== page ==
Implementing multidisciplinary care in heart failure – key considerations
What is multidisciplinary care?
Multidisciplinary care is the close collaboration of care professionals who provide joint and coordinated care and management of a given or multiple conditions.
In HF as in many other chronic conditions, multidisciplinary care is an essential part of delivering person-centred care to patients and addressing all of their medical and other needs.
Who should be involved in the multidisciplinary care team?
Multidisciplinary care teams should involve all health and allied professionals involved in the care of a given patient. This may include: general practitioners/family physicians, nurses, cardiologists, dieticians, pharmacists, social workers, physiotherapists and palliative care professionals if appropriate.
What are some of barriers to implementing multidisciplinary care?
The barriers to multidisciplinary working will depend in great part on the organisation of a given health care system.
Resource constraints: Healthcare systems are often under resourced to support multidisciplinary care working, for example by creating new, non-clinical roles, such as care coordination and therapeutic patient education for self-management.
Cultural barriers: Existing professional hierarchies may be challenged by multidisciplinary working, and some health care professionals may be suspicious of multidisciplinary care and reluctant to work with others.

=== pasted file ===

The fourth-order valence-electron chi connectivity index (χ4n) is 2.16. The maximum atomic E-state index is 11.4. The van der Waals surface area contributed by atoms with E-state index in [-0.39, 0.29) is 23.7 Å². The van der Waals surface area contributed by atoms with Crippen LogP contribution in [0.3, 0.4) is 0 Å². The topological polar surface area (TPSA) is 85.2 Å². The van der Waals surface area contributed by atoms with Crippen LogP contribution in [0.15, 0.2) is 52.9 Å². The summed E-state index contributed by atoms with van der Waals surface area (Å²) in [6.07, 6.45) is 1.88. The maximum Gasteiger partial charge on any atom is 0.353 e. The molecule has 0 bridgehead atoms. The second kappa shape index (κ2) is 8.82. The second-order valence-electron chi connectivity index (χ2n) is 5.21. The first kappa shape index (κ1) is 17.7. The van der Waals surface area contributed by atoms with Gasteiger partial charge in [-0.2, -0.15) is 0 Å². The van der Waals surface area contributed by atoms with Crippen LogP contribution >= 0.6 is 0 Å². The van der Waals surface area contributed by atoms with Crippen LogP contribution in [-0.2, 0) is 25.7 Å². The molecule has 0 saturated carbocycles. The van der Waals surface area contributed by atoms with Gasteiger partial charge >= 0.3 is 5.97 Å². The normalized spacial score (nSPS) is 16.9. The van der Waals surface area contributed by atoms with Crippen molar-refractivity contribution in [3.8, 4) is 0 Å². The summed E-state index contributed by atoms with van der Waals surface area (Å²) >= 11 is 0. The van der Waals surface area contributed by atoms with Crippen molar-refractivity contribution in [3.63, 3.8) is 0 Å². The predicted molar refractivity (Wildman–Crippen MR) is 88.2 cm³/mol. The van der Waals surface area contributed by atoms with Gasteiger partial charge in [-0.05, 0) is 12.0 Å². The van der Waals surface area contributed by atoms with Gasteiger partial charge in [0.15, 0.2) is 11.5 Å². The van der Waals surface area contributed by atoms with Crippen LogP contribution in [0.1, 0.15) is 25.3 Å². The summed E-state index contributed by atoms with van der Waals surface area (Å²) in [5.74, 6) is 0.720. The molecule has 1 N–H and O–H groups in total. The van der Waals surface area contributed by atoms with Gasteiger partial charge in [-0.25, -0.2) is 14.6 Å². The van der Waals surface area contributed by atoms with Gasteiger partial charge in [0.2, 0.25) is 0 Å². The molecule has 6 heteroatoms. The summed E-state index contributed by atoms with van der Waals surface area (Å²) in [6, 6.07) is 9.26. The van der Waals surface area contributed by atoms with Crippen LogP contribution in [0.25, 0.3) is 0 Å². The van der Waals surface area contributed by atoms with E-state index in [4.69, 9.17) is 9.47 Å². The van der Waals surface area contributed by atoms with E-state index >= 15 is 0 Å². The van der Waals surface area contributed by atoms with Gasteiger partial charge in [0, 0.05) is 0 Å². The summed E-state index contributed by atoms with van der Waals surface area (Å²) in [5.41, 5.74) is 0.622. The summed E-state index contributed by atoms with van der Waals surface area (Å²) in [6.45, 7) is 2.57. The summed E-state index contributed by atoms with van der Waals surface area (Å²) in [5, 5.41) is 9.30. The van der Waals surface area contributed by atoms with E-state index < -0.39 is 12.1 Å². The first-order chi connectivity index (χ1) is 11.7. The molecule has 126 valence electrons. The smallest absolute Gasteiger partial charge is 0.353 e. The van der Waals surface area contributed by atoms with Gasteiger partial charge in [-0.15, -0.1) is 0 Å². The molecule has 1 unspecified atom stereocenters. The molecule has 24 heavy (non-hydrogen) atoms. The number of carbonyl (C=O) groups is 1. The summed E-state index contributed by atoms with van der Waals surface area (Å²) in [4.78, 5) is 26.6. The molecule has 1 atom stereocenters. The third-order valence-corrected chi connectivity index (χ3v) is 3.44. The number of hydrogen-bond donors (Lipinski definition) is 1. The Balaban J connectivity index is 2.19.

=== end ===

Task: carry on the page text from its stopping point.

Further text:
Structural and legal barriers: may also make implementation of multidisciplinary working difficult. For example, care systems where health and social care services are well integrated may be more amenable to multidisciplinary care.
Workforce challenges: Appropriate remuneration is also key to encourage multidisciplinary working – often health professionals do not receive any additional remuneration for care coordination roles, for example.
What is needed to make multidisciplinary care work?
- Clear commitment across different organisations to integrated HF team working
- Training of all relevant healthcare professionals to challenge any cultural or professional barriers and align them to common goals.
- Clear governance and accountability within the team, and designation of coordination and leadership roles
- Shared decision-making among health professionals, facilitated by practical information sharing tools
- Efficient information systems that allow the sharing of patient records and monitoring of patient outcome over the entire chain of care
- Remuneration and incentive schemes that explicitly reward multidisciplinary working.